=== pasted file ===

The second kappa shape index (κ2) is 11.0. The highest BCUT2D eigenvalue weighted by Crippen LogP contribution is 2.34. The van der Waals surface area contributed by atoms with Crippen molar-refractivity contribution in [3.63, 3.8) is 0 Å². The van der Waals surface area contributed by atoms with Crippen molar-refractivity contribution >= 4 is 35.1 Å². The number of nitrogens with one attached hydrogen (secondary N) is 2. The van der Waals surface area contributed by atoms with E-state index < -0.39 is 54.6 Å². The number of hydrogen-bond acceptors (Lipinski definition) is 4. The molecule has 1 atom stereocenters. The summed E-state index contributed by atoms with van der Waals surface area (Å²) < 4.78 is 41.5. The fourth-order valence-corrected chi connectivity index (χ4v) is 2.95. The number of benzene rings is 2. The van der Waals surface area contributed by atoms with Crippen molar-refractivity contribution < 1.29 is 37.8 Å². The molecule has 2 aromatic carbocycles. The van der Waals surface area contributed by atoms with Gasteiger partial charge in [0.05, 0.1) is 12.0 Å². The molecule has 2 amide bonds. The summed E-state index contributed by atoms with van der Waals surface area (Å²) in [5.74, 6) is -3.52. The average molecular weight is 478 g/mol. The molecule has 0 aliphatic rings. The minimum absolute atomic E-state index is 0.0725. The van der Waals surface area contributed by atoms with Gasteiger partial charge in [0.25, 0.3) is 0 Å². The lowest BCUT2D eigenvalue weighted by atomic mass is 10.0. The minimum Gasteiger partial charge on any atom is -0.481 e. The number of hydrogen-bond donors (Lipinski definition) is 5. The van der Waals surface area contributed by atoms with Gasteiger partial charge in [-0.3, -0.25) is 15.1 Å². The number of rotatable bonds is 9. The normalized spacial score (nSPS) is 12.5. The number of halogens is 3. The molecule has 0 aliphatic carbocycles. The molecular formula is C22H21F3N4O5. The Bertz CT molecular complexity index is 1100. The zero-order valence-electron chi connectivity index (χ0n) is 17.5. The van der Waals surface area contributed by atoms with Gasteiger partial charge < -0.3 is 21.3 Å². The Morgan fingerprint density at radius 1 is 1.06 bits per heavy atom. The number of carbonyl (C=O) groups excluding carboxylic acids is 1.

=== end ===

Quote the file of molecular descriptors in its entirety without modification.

The second kappa shape index (κ2) is 11.0. The highest BCUT2D eigenvalue weighted by Crippen LogP contribution is 2.34. The van der Waals surface area contributed by atoms with Crippen molar-refractivity contribution in [3.63, 3.8) is 0 Å². The van der Waals surface area contributed by atoms with Crippen molar-refractivity contribution >= 4 is 35.1 Å². The number of nitrogens with one attached hydrogen (secondary N) is 2. The van der Waals surface area contributed by atoms with E-state index < -0.39 is 54.6 Å². The number of hydrogen-bond acceptors (Lipinski definition) is 4. The molecule has 1 atom stereocenters. The summed E-state index contributed by atoms with van der Waals surface area (Å²) < 4.78 is 41.5. The fourth-order valence-corrected chi connectivity index (χ4v) is 2.95. The number of benzene rings is 2. The van der Waals surface area contributed by atoms with Crippen molar-refractivity contribution < 1.29 is 37.8 Å². The molecule has 2 aromatic carbocycles. The van der Waals surface area contributed by atoms with Gasteiger partial charge in [0.05, 0.1) is 12.0 Å². The molecule has 2 amide bonds. The summed E-state index contributed by atoms with van der Waals surface area (Å²) in [5.74, 6) is -3.52. The average molecular weight is 478 g/mol. The molecule has 0 aliphatic rings. The minimum absolute atomic E-state index is 0.0725. The van der Waals surface area contributed by atoms with Gasteiger partial charge in [0.25, 0.3) is 0 Å². The lowest BCUT2D eigenvalue weighted by atomic mass is 10.0. The minimum Gasteiger partial charge on any atom is -0.481 e. The number of hydrogen-bond donors (Lipinski definition) is 5. The van der Waals surface area contributed by atoms with Gasteiger partial charge in [-0.3, -0.25) is 15.1 Å². The number of rotatable bonds is 9. The normalized spacial score (nSPS) is 12.5. The number of halogens is 3. The molecule has 0 aliphatic carbocycles. The molecular formula is C22H21F3N4O5. The Bertz CT molecular complexity index is 1100. The zero-order valence-electron chi connectivity index (χ0n) is 17.5. The van der Waals surface area contributed by atoms with Gasteiger partial charge < -0.3 is 21.3 Å². The Morgan fingerprint density at radius 1 is 1.06 bits per heavy atom. The number of carbonyl (C=O) groups excluding carboxylic acids is 1.